He peed and we exited the stall, I grabbed two hands, screamed my thank you to the security guard, and practically flew back outside. The bus was still there so I continued flying, dragging the boys behind me. We re-boarded the bus and I breathlessly said thank you to the driver as we made our way back to our original seats.


A few people congratulated me on my flawlessly executed pee plan.

The bus pulled away from city hall at 2:30 and I got my map out to make sure we disembarked at the correct street.

Ten minutes later, I pulled the cord and we got off the bus with a final thank you to the driver. We crossed a street and I told the boys to look for a certain address, one that started with the number one.

When I looked at the house numbers, my heart sank. The numbers all started with three. We got off at the wrong stop and we were on the wrong block.


Normally, that wouldn’t have bothered me but the boys were starting to really feel the heat. JP was making a continual high pitched whine/cry noise. Plus, he was walking really slow. It was really hot and the street had very few trees for shade coverage. Every few houses, JP pointed at a house and said, “Tara lives there,” and promptly sat down in the front yard. I kept saying, “We are so close! Keep going buddy!”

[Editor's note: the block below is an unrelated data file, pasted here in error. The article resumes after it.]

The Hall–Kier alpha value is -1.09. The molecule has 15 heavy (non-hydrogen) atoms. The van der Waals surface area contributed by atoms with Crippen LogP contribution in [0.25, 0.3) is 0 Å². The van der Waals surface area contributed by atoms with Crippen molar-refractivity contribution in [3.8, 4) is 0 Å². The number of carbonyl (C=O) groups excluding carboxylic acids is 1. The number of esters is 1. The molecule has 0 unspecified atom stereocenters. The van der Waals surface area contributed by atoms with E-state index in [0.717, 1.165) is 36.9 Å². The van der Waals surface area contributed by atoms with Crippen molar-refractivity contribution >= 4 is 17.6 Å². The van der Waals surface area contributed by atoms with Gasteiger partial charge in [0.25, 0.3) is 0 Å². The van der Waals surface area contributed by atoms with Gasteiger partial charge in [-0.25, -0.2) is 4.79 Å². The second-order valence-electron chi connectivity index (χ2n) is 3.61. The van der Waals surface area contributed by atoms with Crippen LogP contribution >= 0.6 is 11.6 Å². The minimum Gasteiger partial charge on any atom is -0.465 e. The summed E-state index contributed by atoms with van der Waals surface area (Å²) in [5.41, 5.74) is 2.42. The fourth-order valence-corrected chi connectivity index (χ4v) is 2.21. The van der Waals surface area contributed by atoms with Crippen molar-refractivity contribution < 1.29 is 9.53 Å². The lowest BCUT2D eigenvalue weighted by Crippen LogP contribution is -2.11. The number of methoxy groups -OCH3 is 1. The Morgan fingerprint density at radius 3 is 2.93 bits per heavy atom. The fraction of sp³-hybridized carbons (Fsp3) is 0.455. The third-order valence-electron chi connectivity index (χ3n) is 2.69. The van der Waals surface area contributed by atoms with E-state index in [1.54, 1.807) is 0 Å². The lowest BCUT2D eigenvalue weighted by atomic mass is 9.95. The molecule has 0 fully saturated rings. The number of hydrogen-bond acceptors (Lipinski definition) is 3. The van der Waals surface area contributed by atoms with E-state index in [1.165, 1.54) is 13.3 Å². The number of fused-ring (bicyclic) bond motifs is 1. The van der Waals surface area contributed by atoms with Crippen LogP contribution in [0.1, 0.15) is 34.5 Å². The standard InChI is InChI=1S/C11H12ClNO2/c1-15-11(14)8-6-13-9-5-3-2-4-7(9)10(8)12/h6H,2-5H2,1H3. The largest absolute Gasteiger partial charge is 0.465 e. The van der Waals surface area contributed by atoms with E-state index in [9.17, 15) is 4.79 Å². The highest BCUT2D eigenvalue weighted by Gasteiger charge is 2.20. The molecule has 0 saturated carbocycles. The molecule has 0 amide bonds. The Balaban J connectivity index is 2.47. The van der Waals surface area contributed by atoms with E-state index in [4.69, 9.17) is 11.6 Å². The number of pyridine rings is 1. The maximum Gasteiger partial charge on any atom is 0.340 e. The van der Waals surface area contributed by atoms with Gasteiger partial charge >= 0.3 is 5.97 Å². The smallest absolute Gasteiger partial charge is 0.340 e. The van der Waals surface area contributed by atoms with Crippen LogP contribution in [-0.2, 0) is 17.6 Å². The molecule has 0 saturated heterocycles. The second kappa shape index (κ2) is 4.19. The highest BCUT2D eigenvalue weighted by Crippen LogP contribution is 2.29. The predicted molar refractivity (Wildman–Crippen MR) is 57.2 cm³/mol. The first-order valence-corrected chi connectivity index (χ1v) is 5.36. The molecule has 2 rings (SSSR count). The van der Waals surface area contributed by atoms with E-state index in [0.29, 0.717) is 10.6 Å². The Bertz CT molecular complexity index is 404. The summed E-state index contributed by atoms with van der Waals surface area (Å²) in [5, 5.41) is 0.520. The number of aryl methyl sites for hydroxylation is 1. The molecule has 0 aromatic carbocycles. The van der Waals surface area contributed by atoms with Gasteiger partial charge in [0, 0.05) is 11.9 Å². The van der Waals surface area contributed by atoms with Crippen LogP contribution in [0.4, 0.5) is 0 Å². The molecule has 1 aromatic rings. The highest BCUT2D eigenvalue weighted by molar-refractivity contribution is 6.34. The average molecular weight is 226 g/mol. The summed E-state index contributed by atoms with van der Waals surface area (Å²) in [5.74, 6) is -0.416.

I should mention that RJ was being extremely helpful throughout our entire ordeal. He was well behaved on the bus, business-like on our venture into city hall, and very encouraging while walking up the endless street to Tara’s house.




RJ and I kept a good pace while continually calling to JP and telling him he was doing a great job. It still took us nearly 20 minutes to walk up the street – what a long and sun-baked street!

Finally we made it to Tara’s house. RJ and I exuberantly cheered, though JP kept whining. He stopped whining as soon as he saw Tara’s yard full of toys though.


In the end, though it was a rather stressful hour and a half, it was worth it. Aside from JP whining and walking slow, both boys were extremely well behaved. Last summer while making a similar cross-city trek, JP kept trying to run into traffic; this was a greatly appreciated improvement.